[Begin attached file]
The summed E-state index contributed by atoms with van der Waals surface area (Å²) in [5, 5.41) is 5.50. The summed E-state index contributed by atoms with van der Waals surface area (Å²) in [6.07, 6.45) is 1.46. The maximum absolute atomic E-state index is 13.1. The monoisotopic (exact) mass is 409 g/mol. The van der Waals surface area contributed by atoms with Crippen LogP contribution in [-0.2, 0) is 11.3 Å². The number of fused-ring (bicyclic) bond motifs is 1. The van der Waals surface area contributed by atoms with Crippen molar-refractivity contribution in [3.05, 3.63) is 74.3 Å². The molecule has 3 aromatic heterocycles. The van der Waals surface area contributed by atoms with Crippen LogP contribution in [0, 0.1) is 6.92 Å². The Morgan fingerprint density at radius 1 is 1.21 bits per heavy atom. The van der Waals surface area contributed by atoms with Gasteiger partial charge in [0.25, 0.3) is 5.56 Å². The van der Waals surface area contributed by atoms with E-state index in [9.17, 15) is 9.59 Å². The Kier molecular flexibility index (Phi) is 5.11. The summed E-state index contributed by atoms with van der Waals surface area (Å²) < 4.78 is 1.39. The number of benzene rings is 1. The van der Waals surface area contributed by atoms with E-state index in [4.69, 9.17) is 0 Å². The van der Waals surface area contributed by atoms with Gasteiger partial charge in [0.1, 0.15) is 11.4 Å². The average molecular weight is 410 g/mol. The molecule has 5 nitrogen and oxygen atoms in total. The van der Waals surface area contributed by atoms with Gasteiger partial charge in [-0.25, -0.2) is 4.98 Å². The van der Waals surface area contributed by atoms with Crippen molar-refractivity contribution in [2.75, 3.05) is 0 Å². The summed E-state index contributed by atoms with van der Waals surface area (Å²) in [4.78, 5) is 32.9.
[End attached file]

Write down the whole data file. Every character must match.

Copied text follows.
The summed E-state index contributed by atoms with van der Waals surface area (Å²) in [5, 5.41) is 5.50. The summed E-state index contributed by atoms with van der Waals surface area (Å²) in [6.07, 6.45) is 1.46. The maximum absolute atomic E-state index is 13.1. The monoisotopic (exact) mass is 409 g/mol. The van der Waals surface area contributed by atoms with Crippen LogP contribution in [-0.2, 0) is 11.3 Å². The number of fused-ring (bicyclic) bond motifs is 1. The van der Waals surface area contributed by atoms with Crippen molar-refractivity contribution in [3.05, 3.63) is 74.3 Å². The molecule has 3 aromatic heterocycles. The van der Waals surface area contributed by atoms with Crippen LogP contribution in [0, 0.1) is 6.92 Å². The Morgan fingerprint density at radius 1 is 1.21 bits per heavy atom. The van der Waals surface area contributed by atoms with Gasteiger partial charge in [0.25, 0.3) is 5.56 Å². The van der Waals surface area contributed by atoms with E-state index in [9.17, 15) is 9.59 Å². The Kier molecular flexibility index (Phi) is 5.11. The summed E-state index contributed by atoms with van der Waals surface area (Å²) < 4.78 is 1.39. The number of benzene rings is 1. The van der Waals surface area contributed by atoms with E-state index in [4.69, 9.17) is 0 Å². The van der Waals surface area contributed by atoms with Gasteiger partial charge in [0.1, 0.15) is 11.4 Å². The average molecular weight is 410 g/mol. The molecule has 5 nitrogen and oxygen atoms in total. The van der Waals surface area contributed by atoms with Gasteiger partial charge in [-0.25, -0.2) is 4.98 Å². The van der Waals surface area contributed by atoms with Crippen molar-refractivity contribution in [2.75, 3.05) is 0 Å². The summed E-state index contributed by atoms with van der Waals surface area (Å²) in [4.78, 5) is 32.9.